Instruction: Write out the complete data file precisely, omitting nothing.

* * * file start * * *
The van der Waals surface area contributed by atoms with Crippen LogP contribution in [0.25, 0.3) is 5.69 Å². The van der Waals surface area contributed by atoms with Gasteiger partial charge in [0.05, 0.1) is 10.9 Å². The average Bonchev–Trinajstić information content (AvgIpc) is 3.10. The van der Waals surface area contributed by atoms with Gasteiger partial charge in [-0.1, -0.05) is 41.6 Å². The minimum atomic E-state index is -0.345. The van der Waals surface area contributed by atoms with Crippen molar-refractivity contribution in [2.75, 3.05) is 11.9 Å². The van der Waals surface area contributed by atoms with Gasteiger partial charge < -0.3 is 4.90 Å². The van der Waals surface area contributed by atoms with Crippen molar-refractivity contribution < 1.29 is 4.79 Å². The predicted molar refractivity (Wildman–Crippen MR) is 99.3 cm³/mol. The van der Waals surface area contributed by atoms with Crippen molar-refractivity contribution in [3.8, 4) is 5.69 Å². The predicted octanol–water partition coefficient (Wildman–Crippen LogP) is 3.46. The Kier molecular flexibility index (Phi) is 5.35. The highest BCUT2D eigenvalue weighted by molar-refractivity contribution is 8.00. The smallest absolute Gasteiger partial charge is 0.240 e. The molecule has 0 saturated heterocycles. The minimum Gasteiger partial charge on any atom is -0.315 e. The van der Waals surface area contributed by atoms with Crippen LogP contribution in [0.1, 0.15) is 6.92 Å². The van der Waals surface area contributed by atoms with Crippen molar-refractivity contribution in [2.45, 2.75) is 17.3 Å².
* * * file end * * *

The van der Waals surface area contributed by atoms with Crippen LogP contribution in [0.25, 0.3) is 5.69 Å². The van der Waals surface area contributed by atoms with Gasteiger partial charge in [0.05, 0.1) is 10.9 Å². The average Bonchev–Trinajstić information content (AvgIpc) is 3.10. The van der Waals surface area contributed by atoms with Gasteiger partial charge in [-0.1, -0.05) is 41.6 Å². The minimum atomic E-state index is -0.345. The van der Waals surface area contributed by atoms with Crippen molar-refractivity contribution in [2.75, 3.05) is 11.9 Å². The van der Waals surface area contributed by atoms with Gasteiger partial charge < -0.3 is 4.90 Å². The van der Waals surface area contributed by atoms with Crippen molar-refractivity contribution < 1.29 is 4.79 Å². The predicted molar refractivity (Wildman–Crippen MR) is 99.3 cm³/mol. The van der Waals surface area contributed by atoms with Crippen molar-refractivity contribution in [3.8, 4) is 5.69 Å². The predicted octanol–water partition coefficient (Wildman–Crippen LogP) is 3.46. The Kier molecular flexibility index (Phi) is 5.35. The highest BCUT2D eigenvalue weighted by molar-refractivity contribution is 8.00. The smallest absolute Gasteiger partial charge is 0.240 e. The molecule has 0 saturated heterocycles. The minimum Gasteiger partial charge on any atom is -0.315 e. The van der Waals surface area contributed by atoms with Crippen LogP contribution in [0.1, 0.15) is 6.92 Å². The van der Waals surface area contributed by atoms with Crippen molar-refractivity contribution in [2.45, 2.75) is 17.3 Å².